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Why Language Matters for Expanding Healthcare Access

Policy field

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Northeastern University

Comprehensive health reforms like the 2010 Affordable Care Act (ACA) have been important in expanding access to health coverage and care. Modeled after Massachusetts’ state-level health reform, the ACA increased access to Medicaid, provided subsidies for coverage to middle income individuals, and prevented health insurance companies from denying coverage to individuals with preexisting conditions. 

Despite attempts to repeal it under the Trump Administration, the country’s uninsured rate reached an all-time low of 7.7 percent in 2023, down from 16.8 percent in 2013 before the ACA was implemented. However, access to coverage is still a challenge for many: most immigrants are excluded due to federal-level documentation status restrictions, and income-eligible people living in the 10 states that still have not expanded Medicaid remain uninsured. But for an estimated 68 million people who speak languages besides English, language presents a huge barrier to (re)enrolling in coverage and navigating the complicated U.S. healthcare system. Even for primary speakers of English, confusing health insurance jargon make enrolling in and understanding coverage a challenge.

Health Reform Expanded Healthcare Access, but That was Not Enough

My research examining Boston Latinx immigrants’ healthcare access under the MA and ACA reforms indicate that access to health coverage does not guarantee access to health care. Among the 207 immigrants, healthcare professionals, and immigrant and health advocates that I interviewed, language access was a constant theme that made getting coverage and care more burdensome. Enrollment materials available primarily in convoluted English deterred some immigrants–despite their eligibility–from applying for coverage. For those who applied and got coverage, figuring out how to use that coverage was the next challenge. Phone calls to insurance companies or doctors’ offices to ask questions or schedule appointments were made more onerous by lack of options to communicate with someone in their primary language. This extended to healthcare encounters: lack of quick access to medical interpreters increased patient wait times and immigrants felt less of a connection to their providers. The bottom line: lack of language-appropriate care worsens healthcare access.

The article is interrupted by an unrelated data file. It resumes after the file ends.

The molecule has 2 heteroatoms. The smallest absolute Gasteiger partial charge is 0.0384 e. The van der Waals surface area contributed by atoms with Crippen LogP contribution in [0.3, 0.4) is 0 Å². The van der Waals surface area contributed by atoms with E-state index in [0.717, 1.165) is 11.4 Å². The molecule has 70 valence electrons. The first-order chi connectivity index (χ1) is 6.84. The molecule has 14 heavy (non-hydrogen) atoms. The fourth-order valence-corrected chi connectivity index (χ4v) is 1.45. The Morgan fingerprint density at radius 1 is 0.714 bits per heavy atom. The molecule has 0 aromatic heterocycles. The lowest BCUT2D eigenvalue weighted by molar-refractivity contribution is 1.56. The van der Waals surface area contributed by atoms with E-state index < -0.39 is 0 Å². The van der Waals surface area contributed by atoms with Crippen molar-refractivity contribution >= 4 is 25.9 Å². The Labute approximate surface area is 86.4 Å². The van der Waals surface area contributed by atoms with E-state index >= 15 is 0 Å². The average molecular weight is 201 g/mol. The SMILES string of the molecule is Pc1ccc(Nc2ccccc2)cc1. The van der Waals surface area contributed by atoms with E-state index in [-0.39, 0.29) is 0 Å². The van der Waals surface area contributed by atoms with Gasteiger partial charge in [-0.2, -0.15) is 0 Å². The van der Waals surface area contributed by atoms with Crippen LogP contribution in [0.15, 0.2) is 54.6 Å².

Race, Legal Status and Language Matter Too

Language maps onto other social determinants of health like race, ethnicity, and legal status. For people of color and non-citizens with limited English proficiency (LEP), language compounds other structural disadvantages they experience in the healthcare system and the broader society. While much research has found that structural racism has produced negative healthcare experiences for Black Americans, racialized legal statusthe intersection of race, ethnicity and legal status–has been linked to negative health outcomes for Latinx and Asian Americans, who are also more likely to remain uninsured. Negative healthcare experiences are magnified for LEP individuals, especially those of color. Latinx immigrants I interviewed in Boston felt they experienced discrimination and delayed wait times to see providers due to lack of medical interpreters. Some recounted being explicitly mistreated due to their inability to communicate with providers and staff.

Language Magnifies Barriers to Accessing Coverage and Care

Language affects healthcare access in two key ways.

First, through enrollment, as most materials (in print or online) are primarily available in English without the ability to change the website language. For LEP individuals without connections to non-profit organizations (like Health Care for All) that can provide enrollment assistance in multiple languages, this barrier can prevent people from enrolling. Beyond that, producing necessary documentation (e.g. proof of state residence, documentation status, income) to establish eligibility can also be a challenge.

Finally, receiving coverage paperwork in the mail in English may cause further confusion, particularly if applicants are denied and have questions about why. Once people have coverage, they experience additional challenges, also known as administrative burdens, navigating the system. These include identifying primary care physicians on complex insurance websites, scheduling appointments, and navigating hospitals with signage in English. Much of this process is complicated for English speakers, but even more so without the ability to effectively communicate with office and hospital staff over the phone or in person.

Suggestions to Improve Language Access in Health Care

Providing effective language access in healthcare demands proactive measures. Here are four strategies bolstered by existing federal policies to bridge this crucial gap:

  1. Enforcement of Title VI of the 1964 Civil Rights Act. This policy guarantees language access as a civil right in institutions that receive federal funding.
  2. Compliance with Section 1557 of the Affordable Care Act which requires healthcare organizations to develop effective language access procedures like providing information on qualified translators and interpreters as well as lists of translated materials.
  3. Increase of funding to hire and train more multilingual healthcare navigators who enroll people in coverage and can help the newly (re)enrolled effectively navigate the system.
  4. Increase of funding for English for Speakers of Other Languages (ESOL) classes to help LEP individuals learn English, which would help them communicate with their providers and others with whom they come into contact. 

Ultimately, improving language access today will improve health outcomes and reduce healthcare costs tomorrow.